Friends, family raise money for child with cancer


First Posted: 6/28/2009

DOBSON Several dozen people gathered at Horse Lovers Lane in Dobson Saturday morning for a wagon train to benefit a 4-year-old boy from Surry County diagnosed with leukemia.
Cole Chrisley, the son of Scott and Karen Chrisley, was diagnosed with leukemia, a cancer of the blood cells, in October 2008 and is receiving chemotherapy for the next three years of his life until December 2011.
Money raised from the wagon train benefit will all go toward his medical treatment.
Mary Lane, Coles grandmother, said her grandson is a special boy and shes glad that people would come out and support him and the family.
She said the idea behind a wagon train benefit is because the family and its friends are horse enthusiasts and enjoy riding. The ride kicked off at about 10 a.m. and took participants from Dobson to Rockford on back roads, before returning to Horse Lovers Lane around 4:30 p.m. Nearly 60 people on horses and several wagon trains headed out for the ride.
Lane said Cole is doing well in his treatments, and the family is positive.
For the most part, hes doing good, she said of Coles health. Hes going to go through three different phases of chemotherapy for three years. He doesnt realize hes sick, hes an angel.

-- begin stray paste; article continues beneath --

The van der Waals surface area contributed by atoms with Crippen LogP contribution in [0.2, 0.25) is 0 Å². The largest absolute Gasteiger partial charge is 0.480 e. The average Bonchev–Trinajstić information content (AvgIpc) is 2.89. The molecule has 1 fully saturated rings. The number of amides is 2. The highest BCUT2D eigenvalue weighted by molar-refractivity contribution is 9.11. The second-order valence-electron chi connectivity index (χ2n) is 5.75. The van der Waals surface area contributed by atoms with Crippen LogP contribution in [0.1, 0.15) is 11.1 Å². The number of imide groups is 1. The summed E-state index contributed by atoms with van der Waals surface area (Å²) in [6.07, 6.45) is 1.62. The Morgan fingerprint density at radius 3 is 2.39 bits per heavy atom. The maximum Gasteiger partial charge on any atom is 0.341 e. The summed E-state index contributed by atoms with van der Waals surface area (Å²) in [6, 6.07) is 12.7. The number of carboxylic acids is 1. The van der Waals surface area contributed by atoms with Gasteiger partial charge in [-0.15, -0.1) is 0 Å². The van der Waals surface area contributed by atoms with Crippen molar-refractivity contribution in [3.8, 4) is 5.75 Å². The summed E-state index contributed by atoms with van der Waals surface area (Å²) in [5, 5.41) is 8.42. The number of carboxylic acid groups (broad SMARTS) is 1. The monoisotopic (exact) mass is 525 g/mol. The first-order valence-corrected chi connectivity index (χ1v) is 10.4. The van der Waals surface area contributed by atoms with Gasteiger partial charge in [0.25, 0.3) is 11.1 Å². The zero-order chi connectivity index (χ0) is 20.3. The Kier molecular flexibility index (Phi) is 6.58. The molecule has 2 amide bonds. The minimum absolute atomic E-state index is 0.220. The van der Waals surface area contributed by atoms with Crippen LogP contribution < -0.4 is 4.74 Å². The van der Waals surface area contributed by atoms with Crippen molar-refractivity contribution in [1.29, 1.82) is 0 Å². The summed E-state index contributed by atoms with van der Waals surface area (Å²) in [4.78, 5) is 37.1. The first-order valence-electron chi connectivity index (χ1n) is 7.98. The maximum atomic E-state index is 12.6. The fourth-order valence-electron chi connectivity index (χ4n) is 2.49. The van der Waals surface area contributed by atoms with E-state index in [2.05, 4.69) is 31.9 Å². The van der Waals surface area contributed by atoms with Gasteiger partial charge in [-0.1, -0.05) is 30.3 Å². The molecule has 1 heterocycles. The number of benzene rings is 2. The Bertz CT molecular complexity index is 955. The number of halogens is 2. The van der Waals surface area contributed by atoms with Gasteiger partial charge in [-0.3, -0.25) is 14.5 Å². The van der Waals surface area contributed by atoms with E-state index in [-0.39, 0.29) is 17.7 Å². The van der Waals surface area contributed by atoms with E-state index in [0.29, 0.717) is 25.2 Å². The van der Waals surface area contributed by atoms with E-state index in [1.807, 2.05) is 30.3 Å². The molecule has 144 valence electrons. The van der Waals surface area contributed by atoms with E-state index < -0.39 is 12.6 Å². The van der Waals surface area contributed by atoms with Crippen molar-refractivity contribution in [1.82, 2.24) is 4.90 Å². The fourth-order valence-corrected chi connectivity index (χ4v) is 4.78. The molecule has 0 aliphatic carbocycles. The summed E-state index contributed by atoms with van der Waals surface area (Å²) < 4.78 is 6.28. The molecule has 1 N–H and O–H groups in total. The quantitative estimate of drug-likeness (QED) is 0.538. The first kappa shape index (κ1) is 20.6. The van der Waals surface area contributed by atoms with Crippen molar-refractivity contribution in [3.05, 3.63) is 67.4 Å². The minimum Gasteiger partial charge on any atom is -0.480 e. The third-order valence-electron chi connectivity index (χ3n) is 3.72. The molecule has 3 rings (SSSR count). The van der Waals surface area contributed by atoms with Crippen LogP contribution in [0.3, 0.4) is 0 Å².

Lane said Cole had a recent stint in the hospital with pneumonia for almost a week, but that he was gradually getting back on his feet.
Hes going to get better, and I know the Lord will provide for him. Weve been blessed with good friends to help us, she said.
One of those good friends is Danny Harrison, who helped organized the fundraiser for the family on his property on Horse Lovers Lane, which is where people can come and ride their horses.
Harrison said he often enjoys helping people out and thats why he wanted to support the Chrisley family.
I like to do stuff for people, I enjoy doing what I can to help others, he said, adding he often uses his property to host events similar to this weekends wagon train fundraiser.
Edith and Jerry Payne said Harrison called on them to also help with the event by making chicken stew.
The couple said they understand the plight that the Chrisleys faced because they dealt with their adult son going through a bout of cancer when he was a teenager.
We wanted to help out, hes just a wild little boy, said Jerry Payne, smiling. He and his wife also personally know the Chrisleys.
Were here because our son had cancer, now hes 32-years-old, married and free of cancer, Edith Payne said.
The wagon train benefit was a three-day event that included a concert by the Cotton Mouth Xpress on Saturday.
Contact Erin C. Perkins at [email protected] or 719-1952.

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